In January, a McKinsey & Company report said that 30 per cent of tasks in 60 per cent of occupations could be computerised. While a paper published by two US academics last year found that robots are to blame for up to 670,000 lost US manufacturing jobs between 1990 and 2007.
The study also found that these numbers will rise because industrial robots are expected to quadruple.
Even in the UAE, Mashreq Bank said it will cut 10 per cent of its workforce of about 4,000 in the next 12 months as AI and automation become more widespread.
And it’s not just monotonous repetitive jobs such as factory work that’s under threat: computers today can act creatively such as composing music and play sports games.
But for Mr Maguire, automation will create more jobs, more highly-skilled jobs. “We think technology change is fundamentally positive. We also believe it’s good for the job market.”
Despite these sentiments, the world is still a long way from the 15-hour-weeks and life of relative leisure that economist John Maynard Keynes predicted in the 1930s.
If anything, most of us are worker longer hours than ever. Why hasn’t the robot revolution happened sooner?
Companies such as Dyson are investing millions of dollars in research yet a robot servant in every house is still a long way away.
The reasons are many but include the huge cost and the complexity of writing algorithms that allow robots to act intelligently. But some experts believe the future is not about simply replacing humans with robots. Therefore, we may not see a robot servant but will have multiple pieces of technology augmented by AI that will make our lives easier.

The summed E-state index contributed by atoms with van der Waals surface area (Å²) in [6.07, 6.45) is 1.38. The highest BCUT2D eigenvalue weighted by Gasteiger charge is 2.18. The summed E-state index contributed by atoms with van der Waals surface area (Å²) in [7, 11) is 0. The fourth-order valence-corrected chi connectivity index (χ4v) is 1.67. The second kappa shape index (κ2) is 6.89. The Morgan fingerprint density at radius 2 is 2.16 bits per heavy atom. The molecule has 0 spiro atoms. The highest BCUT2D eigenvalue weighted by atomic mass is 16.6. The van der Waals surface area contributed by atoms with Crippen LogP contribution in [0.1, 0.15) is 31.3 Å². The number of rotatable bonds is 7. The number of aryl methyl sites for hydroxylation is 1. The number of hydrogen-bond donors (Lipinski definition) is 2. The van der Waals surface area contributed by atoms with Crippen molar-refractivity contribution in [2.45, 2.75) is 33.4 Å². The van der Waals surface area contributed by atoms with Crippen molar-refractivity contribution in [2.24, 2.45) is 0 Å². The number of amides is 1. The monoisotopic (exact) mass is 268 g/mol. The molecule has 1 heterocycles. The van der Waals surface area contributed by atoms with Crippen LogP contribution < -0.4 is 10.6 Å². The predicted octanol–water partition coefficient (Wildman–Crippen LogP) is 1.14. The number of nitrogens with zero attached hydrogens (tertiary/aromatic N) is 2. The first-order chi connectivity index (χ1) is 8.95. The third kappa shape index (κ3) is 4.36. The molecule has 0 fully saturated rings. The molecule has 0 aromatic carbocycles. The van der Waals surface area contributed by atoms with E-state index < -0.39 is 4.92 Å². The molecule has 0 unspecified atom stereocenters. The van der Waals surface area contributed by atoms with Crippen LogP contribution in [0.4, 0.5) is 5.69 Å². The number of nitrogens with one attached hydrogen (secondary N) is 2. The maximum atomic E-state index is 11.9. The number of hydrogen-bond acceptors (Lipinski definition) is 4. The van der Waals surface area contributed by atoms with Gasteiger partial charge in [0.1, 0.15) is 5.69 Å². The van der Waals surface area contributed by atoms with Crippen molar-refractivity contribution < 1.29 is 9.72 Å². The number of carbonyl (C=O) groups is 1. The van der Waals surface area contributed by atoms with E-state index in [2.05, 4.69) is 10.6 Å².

“Automation and robotics are not there to replace any humans, which is what everyone talks about and gets worried about. I think it’s much more about helping solve everyday issues that people have,” said Mr Maguire.
Some Dyson products are already integrated with voice services such as Amazon’s Alexa. This makes it easier than using a smartphone app and could offer a glimpse at the future. “The team in Singapore did that,” says Maguire. “With voice integration you can just ask so it makes it much less onerous and it’s much more accessible for everyone. Which is really interesting.”
Professor Lakmal Seneviratne, director of the robotics institute at Khalifa University, also believes that many challenges remain before we see mass automation.
“Robotic automation in the real world is very difficult – I mean construction sites, the home and 99 per cent of our day to day interactions,” he said.
“To bring robots into these environments it is extremely difficult and expensive. It makes sense to make robots work with people rather than replace them. It could mean less workers but better paid workers,” referring to it as the fourth industrial revolution.
While Prof Seneviratne believes robotics and AI will largely be positive for the world, concerns about jobs should be not be dismissed and governments and authorities must prepare.
“The people who talk about job losses need to be listened to,” he said.
We need to develop policies and practices to mitigate any detrimental effects.”